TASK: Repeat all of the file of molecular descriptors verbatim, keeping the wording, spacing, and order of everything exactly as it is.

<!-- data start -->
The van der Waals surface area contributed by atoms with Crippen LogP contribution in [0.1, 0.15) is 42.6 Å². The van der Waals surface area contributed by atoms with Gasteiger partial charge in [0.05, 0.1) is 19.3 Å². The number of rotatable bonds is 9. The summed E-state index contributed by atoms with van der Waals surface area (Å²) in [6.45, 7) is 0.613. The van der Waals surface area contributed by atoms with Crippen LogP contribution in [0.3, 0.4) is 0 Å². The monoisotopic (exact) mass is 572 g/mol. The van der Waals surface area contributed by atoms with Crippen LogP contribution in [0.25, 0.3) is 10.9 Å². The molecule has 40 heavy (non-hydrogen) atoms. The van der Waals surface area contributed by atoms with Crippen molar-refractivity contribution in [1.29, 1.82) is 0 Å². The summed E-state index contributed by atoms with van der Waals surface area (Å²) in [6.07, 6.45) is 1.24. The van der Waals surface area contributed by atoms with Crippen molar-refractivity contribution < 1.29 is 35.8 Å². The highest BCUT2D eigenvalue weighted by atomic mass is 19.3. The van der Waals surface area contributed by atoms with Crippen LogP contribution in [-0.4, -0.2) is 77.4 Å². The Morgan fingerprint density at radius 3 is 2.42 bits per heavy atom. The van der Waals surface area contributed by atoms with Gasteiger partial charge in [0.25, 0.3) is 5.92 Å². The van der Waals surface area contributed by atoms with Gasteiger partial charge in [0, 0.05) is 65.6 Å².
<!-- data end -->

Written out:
The van der Waals surface area contributed by atoms with Crippen LogP contribution in [0.1, 0.15) is 42.6 Å². The van der Waals surface area contributed by atoms with Gasteiger partial charge in [0.05, 0.1) is 19.3 Å². The number of rotatable bonds is 9. The summed E-state index contributed by atoms with van der Waals surface area (Å²) in [6.45, 7) is 0.613. The van der Waals surface area contributed by atoms with Crippen LogP contribution in [0.3, 0.4) is 0 Å². The monoisotopic (exact) mass is 572 g/mol. The van der Waals surface area contributed by atoms with Crippen LogP contribution in [0.25, 0.3) is 10.9 Å². The molecule has 40 heavy (non-hydrogen) atoms. The van der Waals surface area contributed by atoms with Crippen molar-refractivity contribution in [1.29, 1.82) is 0 Å². The summed E-state index contributed by atoms with van der Waals surface area (Å²) in [6.07, 6.45) is 1.24. The van der Waals surface area contributed by atoms with Crippen molar-refractivity contribution < 1.29 is 35.8 Å². The highest BCUT2D eigenvalue weighted by atomic mass is 19.3. The van der Waals surface area contributed by atoms with Crippen LogP contribution in [-0.4, -0.2) is 77.4 Å². The Morgan fingerprint density at radius 3 is 2.42 bits per heavy atom. The van der Waals surface area contributed by atoms with Gasteiger partial charge in [0.25, 0.3) is 5.92 Å². The van der Waals surface area contributed by atoms with Gasteiger partial charge in [0, 0.05) is 65.6 Å².